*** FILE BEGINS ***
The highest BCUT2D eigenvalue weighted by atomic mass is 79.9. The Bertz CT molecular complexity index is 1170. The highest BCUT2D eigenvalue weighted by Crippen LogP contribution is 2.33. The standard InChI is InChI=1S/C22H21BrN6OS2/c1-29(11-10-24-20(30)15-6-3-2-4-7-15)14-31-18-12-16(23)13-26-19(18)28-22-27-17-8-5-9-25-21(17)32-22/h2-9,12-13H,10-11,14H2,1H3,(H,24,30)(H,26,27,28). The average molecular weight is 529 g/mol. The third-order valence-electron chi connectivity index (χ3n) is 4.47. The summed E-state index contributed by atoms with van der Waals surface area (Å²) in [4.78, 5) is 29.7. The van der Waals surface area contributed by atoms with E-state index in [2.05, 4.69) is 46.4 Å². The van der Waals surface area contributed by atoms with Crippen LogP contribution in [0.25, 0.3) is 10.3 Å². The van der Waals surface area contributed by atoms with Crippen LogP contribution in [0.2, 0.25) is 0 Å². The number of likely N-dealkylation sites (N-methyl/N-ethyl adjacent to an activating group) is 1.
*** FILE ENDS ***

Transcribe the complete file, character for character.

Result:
The highest BCUT2D eigenvalue weighted by atomic mass is 79.9. The Bertz CT molecular complexity index is 1170. The highest BCUT2D eigenvalue weighted by Crippen LogP contribution is 2.33. The standard InChI is InChI=1S/C22H21BrN6OS2/c1-29(11-10-24-20(30)15-6-3-2-4-7-15)14-31-18-12-16(23)13-26-19(18)28-22-27-17-8-5-9-25-21(17)32-22/h2-9,12-13H,10-11,14H2,1H3,(H,24,30)(H,26,27,28). The average molecular weight is 529 g/mol. The third-order valence-electron chi connectivity index (χ3n) is 4.47. The summed E-state index contributed by atoms with van der Waals surface area (Å²) in [4.78, 5) is 29.7. The van der Waals surface area contributed by atoms with E-state index in [2.05, 4.69) is 46.4 Å². The van der Waals surface area contributed by atoms with Crippen LogP contribution in [0.25, 0.3) is 10.3 Å². The van der Waals surface area contributed by atoms with Crippen LogP contribution in [0.2, 0.25) is 0 Å². The number of likely N-dealkylation sites (N-methyl/N-ethyl adjacent to an activating group) is 1.